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Little research has examined family emotional climate in the context of having a child with autism spectrum disorder (ASD). The goal of the current study was to determine how the emotional quality of family subsystems (parent–child and parent couple relationships, for both mothers and fathers) combine to create various classes of family emotional climate and to identify predictors of class membership in 148 families of children with ASD. The emotional quality of family subsystems was assessed using Five Minute Speech Samples from mothers and fathers. In total, 148 families of children with ASD (86% male) aged 6–13 years were included in analyses. About one-third of parents did not have a college degree and more than two-thirds were of non-Hispanic White origin. Latent class analysis revealed that 43% of the sample was characterized by high levels of warmth and low levels of criticism in both the parent–child and parent couple relationships; 12% of the sample was characterized by low warmth and high criticism in both sets of relationships; and the rest of the sample was divided among three additional classes of emotional climate characterized by different configurations of warmth and criticism across both sets of relationships. Parent level of broader autism phenotype and child emotional and behavioral problems were associated with emotional climate class membership. Implications for interventions are discussed.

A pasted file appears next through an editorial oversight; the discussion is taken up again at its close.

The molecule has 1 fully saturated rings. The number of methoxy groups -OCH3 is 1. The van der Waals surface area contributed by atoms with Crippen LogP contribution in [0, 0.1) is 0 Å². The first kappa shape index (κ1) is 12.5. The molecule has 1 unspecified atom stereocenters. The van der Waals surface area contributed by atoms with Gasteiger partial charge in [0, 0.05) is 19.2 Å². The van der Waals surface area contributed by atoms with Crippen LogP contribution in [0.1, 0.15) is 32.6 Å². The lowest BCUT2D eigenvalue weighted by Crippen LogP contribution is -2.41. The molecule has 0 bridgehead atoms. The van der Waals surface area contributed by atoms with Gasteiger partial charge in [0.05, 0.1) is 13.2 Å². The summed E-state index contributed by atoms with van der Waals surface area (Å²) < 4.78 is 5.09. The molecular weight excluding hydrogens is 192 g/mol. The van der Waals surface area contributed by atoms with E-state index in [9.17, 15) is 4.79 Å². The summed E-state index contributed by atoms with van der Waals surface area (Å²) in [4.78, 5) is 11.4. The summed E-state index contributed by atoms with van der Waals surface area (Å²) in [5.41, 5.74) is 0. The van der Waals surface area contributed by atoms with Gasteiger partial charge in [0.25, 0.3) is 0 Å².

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- Family Emotional Climate and Children with Autism Spectrum Disorder
Emily J. Hickey
Robert L. Nix
Sigan L. Hartley
- Springer US